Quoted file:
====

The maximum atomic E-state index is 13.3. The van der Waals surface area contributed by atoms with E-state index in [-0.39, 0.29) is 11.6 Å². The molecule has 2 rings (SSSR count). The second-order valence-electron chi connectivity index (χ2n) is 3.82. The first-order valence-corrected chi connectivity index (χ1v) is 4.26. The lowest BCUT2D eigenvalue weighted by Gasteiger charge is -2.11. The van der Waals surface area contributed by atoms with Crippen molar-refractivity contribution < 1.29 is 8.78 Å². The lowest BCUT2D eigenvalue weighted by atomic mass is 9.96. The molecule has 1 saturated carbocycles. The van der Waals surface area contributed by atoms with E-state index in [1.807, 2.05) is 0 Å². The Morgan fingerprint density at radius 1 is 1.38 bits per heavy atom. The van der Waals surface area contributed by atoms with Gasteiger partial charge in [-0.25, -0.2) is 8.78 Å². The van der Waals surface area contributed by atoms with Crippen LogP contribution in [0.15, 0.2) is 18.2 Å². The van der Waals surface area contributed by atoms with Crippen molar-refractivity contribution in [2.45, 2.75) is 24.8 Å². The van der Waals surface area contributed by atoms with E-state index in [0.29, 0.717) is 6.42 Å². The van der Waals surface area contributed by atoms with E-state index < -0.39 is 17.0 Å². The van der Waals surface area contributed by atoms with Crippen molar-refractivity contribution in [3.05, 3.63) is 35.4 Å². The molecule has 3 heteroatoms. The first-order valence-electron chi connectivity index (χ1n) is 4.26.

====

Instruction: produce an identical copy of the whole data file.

The maximum atomic E-state index is 13.3. The van der Waals surface area contributed by atoms with E-state index in [-0.39, 0.29) is 11.6 Å². The molecule has 2 rings (SSSR count). The second-order valence-electron chi connectivity index (χ2n) is 3.82. The first-order valence-corrected chi connectivity index (χ1v) is 4.26. The lowest BCUT2D eigenvalue weighted by Gasteiger charge is -2.11. The van der Waals surface area contributed by atoms with Crippen molar-refractivity contribution < 1.29 is 8.78 Å². The lowest BCUT2D eigenvalue weighted by atomic mass is 9.96. The molecule has 1 saturated carbocycles. The van der Waals surface area contributed by atoms with E-state index in [1.807, 2.05) is 0 Å². The Morgan fingerprint density at radius 1 is 1.38 bits per heavy atom. The van der Waals surface area contributed by atoms with Gasteiger partial charge in [-0.25, -0.2) is 8.78 Å². The van der Waals surface area contributed by atoms with Crippen LogP contribution in [0.15, 0.2) is 18.2 Å². The van der Waals surface area contributed by atoms with Crippen molar-refractivity contribution in [2.45, 2.75) is 24.8 Å². The van der Waals surface area contributed by atoms with E-state index in [0.29, 0.717) is 6.42 Å². The van der Waals surface area contributed by atoms with E-state index < -0.39 is 17.0 Å². The van der Waals surface area contributed by atoms with Crippen molar-refractivity contribution in [3.05, 3.63) is 35.4 Å². The molecule has 3 heteroatoms. The first-order valence-electron chi connectivity index (χ1n) is 4.26.